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Kansas Higher Education Takes A Bigger Than Expected Cut, Tuition Could Go Higher

Dyche Hall, University of Kansas
Dyche Hall, University of Kansas

The regular meeting of the Kansas Board of Regents Wednesday already had a bit of a somber tone; all six universities came in with tuition hike requests between 3.3 percent and 5 percent. In a 109-page document the schools detailed increased expenses and an anticipated 3 percent cut from the state.

By the end of the meeting the Regents and the presidents looked like they had the wind knocked out of them. The news had just broken that Gov. Sam Brownback was cutting 4 percent from all of higher education. That is a $30.6 million cut to universities, technical schools, community colleges and the Regent's office.

Making the news even more difficult, schools have only 43 days left to craft a budget before the next fiscal year starts.

“You’ve already looked at budgets. You’ve already got things planned. You’re hoping for stable funding and planning on that,” says Regents Chairman Shane Bangerter.

Particularly galling to the Regents is a cut of $875,664 in student scholarships spread across the system.

Now, says Bangerter, the universities are in a precarious situation; if they raise tuition too much to cover cuts from the state they could drive away students. “Raising tuition, if that effects your enrollment, you can have the effect of raising tuition and cutting your revenue.”

Nobody is more worried about that than Pittsburg State University President Steven Scott. Pittsburg sits right on the Missouri state line. Tuition for in-state undergraduates there has been frozen.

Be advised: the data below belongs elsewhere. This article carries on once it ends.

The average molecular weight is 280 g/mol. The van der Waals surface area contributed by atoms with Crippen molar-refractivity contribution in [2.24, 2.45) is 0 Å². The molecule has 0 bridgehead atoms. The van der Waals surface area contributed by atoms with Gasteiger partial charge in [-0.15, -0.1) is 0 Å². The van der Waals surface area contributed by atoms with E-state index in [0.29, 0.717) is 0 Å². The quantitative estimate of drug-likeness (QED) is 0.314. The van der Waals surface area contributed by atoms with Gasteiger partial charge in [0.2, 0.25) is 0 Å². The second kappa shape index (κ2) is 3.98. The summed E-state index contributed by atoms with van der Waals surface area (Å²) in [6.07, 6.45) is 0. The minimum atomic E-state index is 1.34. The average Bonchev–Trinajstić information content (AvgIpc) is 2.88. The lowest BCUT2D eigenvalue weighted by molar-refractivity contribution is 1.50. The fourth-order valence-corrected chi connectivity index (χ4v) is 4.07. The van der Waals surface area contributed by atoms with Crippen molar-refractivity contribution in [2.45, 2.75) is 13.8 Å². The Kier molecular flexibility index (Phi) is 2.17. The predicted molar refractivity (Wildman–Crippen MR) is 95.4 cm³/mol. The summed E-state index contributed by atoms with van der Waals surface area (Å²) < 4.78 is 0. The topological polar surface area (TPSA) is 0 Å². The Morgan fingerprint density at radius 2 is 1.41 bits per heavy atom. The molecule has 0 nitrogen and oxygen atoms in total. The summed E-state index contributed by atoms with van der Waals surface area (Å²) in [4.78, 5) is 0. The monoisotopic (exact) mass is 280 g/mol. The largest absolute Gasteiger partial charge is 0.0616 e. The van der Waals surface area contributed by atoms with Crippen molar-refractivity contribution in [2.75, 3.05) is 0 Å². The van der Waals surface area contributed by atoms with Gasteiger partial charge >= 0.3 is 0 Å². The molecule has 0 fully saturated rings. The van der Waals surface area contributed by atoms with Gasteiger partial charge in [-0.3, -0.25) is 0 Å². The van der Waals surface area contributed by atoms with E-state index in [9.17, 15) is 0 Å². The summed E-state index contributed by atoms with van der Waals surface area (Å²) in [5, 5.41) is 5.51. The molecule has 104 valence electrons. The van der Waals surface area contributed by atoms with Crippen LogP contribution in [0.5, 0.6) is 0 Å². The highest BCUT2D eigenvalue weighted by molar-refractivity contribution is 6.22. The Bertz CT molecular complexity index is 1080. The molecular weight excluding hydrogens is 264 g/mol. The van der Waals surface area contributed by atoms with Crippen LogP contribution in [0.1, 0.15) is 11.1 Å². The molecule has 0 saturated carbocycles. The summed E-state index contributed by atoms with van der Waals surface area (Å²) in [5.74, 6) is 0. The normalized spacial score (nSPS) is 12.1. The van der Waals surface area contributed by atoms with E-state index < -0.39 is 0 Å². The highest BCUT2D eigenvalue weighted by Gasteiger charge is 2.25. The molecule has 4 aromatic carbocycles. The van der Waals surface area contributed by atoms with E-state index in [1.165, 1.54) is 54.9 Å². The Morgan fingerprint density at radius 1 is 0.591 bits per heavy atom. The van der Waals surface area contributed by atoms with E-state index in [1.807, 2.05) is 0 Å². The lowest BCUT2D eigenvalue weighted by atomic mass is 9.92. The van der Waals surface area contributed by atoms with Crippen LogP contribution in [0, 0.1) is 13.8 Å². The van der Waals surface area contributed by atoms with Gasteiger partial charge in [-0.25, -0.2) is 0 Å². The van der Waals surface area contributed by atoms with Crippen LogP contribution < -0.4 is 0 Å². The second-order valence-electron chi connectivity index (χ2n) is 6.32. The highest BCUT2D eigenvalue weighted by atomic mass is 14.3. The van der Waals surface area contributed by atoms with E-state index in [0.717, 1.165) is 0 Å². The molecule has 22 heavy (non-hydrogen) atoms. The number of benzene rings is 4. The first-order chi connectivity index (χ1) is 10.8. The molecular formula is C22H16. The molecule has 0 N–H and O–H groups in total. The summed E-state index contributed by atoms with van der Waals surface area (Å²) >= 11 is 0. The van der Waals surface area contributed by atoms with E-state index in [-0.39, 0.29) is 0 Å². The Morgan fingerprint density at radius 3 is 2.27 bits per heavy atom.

“When you’ve got a neighbor 25 miles away, Missouri Southern that’s getting a four percent increase in their base funding and they’re freezing tuition, that’s really a difficult challenge for us to overcome,” Scott says. “It’s putting us at a competitive disadvantage. And the problem with this? overall is it compounds over time. That’s our greatest concern.”

Most of the budgets presented had plans to increase pay across the board or target some pay hikes. Those plans may be the first to go.

In a statement, the Regents said state funding for higher education has been cut $100 million since 2007-2008.

The schools will be back next month for final approval of their budgets which may include additional tuition and fee increases, budget cuts or a combination.

Here's what the Governor's cuts means to each institution:

  • University of Kansas               $7,009,260
  • KU Medical Center                  $3,720,190
  • Kansas State University          $5,219,623
  • K-State Veterinary                   $509,103
  • Wichita State University         $2,846,788
  • Emporia State University        $855,204
  • Fort Hays State University      $1,059,685
  • Pittsburg State University       $1,020,815
  • Washburn University               $476,036

Sam Zeff  covers education for KCUR. He's also co-host of KCUR's political podcast Statehouse Blend. Follow him on Twitter @SamZeff.

You deserve to know what your taxpayer dollars are paying for and what public officials are doing on your behalf – I’ll work to report on irresponsible government spending in the Kansas City area and shed light on controversies that slow government down. And when you hear my voice in the morning, you know you’re getting everything you need to start your day. Email me at sam@kcur.org, find me on Twitter @samzeff or call me at 816-235-5004.
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